Book Review of “Skin Traders: A 224-Verse Book”

skin trader

Cover art for Gregg Cunningham’s novelette “Skin Traders”

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I just finished reading Gregg Cunningham’s short novelette Skin Traders: A 224-Verse Book.

Gregg and I share a table of contents in a number of anthologies including Raygun Retro and World War Four and we know each other somewhat online. He was one of the people who turned me on to the 224-Verse to begin with, so I was anxious to read this tale.

It is a short and violent story about a hostile planet Portia where cybernetically enhanced Lawmen are sought after for their implanted technology along with their skin, organs, muscles, and everything else. Life is brutal and Dark Orbit affiliated gangs of pirates plunder the seas and skies.

A Lawman sky ship is shot down by the pirate vessel Skin Trader and those Lawmen (men and woman) unlucky enough not to die immediately are captured and viciously brutalized. Sergeant Bayker is as helpless as the rest of the survivors but desperate to find a way for he and the crew to escape.

Although Captained by a former Lawman turned pirate named Horatio Jack, the Trader is effectively ruled by the savage crewmen Mikey and Master Bosun. Jack makes a deal with Bayker. If he kills the rogue pirates, he’ll free the Lawmen survivors. Bayker will have to act fast, because two other Lawmen Sky Ships are closing in on the Skin Trader and if they do the deal is off. The pirates will leave no survivors.

This is wall to wall action of the most horrific kind and there’s no telling from one page to the next who will live, who will die, and among the living, who will suffer ghastly mutilations.

I won’t reveal the rest, but at about fifty pages, it’s a swift and “devastating” read.

The one thing that puzzled me is that it didn’t seem like a Starry Eyed Press 224-Verse story. It could, in fact, have been in any generic science fiction universe. I define the 224-Verse in terms of its unique space jump technology, the overarching authority of the Galactic Assembly which controls that technology, and the mythic history of the Transcendence. None of that was mentioned here. I was really surprised at the extreme lawlessness on not only this planet but in the area of space it occupies. There was mention of rulers and realms as well as wars and destruction, but at no time did anyone say that something like the Assembly even existed.

That’s not necessarily a bad thing, but it does make it hard for me to connect Gregg’s story with the larger 224-Verse including my books The Fallen Shall Rise and The Haunting of the Ginger’s Regret. Having read the other 224-Verse books they all mention to one degree or the other, jump ship tech and the Assembly.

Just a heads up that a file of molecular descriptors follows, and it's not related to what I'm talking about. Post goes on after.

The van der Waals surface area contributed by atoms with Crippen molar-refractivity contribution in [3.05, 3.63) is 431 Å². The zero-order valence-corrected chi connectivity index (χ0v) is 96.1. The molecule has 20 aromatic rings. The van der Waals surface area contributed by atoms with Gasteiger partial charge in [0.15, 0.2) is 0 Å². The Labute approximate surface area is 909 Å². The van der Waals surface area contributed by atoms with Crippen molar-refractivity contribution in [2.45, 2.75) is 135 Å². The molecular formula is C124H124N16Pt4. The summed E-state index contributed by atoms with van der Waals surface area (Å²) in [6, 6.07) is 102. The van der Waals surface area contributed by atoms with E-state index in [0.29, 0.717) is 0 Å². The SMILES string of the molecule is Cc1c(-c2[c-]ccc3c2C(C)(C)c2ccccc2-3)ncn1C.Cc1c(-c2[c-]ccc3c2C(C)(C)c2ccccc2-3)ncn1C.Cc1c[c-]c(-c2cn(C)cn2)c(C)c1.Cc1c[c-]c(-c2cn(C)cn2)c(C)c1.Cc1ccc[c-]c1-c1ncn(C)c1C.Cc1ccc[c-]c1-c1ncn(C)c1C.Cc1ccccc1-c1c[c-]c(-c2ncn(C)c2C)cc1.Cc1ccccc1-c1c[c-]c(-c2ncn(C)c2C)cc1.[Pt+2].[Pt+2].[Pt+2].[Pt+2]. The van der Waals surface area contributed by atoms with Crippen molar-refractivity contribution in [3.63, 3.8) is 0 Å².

I guess I’ll have to ask Gregg about it.

All that aside, if you like brief stories about brutal pirates with plenty of action and more than a touch of the horrific, give Cunningham’s Skin Traders: A 224-Verse Book a read. Remember to support your indie authors and publishers. We might end up being the major source of good storytelling left in a few years.

Here’s my “Three-minute or less book review” on TikTok.


A three-minute or less book review. Today, I review Gregg Cunningham’s tale “Skin Traders: A 224-Verse Story” published by Starry Eyed Press. My review is blogged at

♬ original sound – James

4 thoughts on “Book Review of “Skin Traders: A 224-Verse Book”

  1. Let me congratulate you on an improved audio presentation evidencing a bit more inflection than your previous one. I’m tempted to enter the trail of discussion about a couple of grammatical errors, but, no, I’ll leave the editing to one side and observe instead that the social environment you’ve described in this story sounds to me like a terribly well-illustrated example of a non-Hobbsian environment, wherein the lack of a social contract emphasizing the value of life fulfill the natural tendency which results in life being nasty, brutal, and short. Now, that might be a recipe for a lot of “action”. But it seems to me that there are other ways for a storyteller to devise tensions and suspense and problems to resolve, to produce action around life-and-death issues. Then again, I suppose a vastly inhabited universe of some 14 million worlds must be expected to include some such hell-holes. Presumably, the inhabitants of such a region will kill each other off before long — and in any case I have no expectation ever to visit such a region. It does remind me, though, of a couple of regions on this planet that I would likewise avoid.


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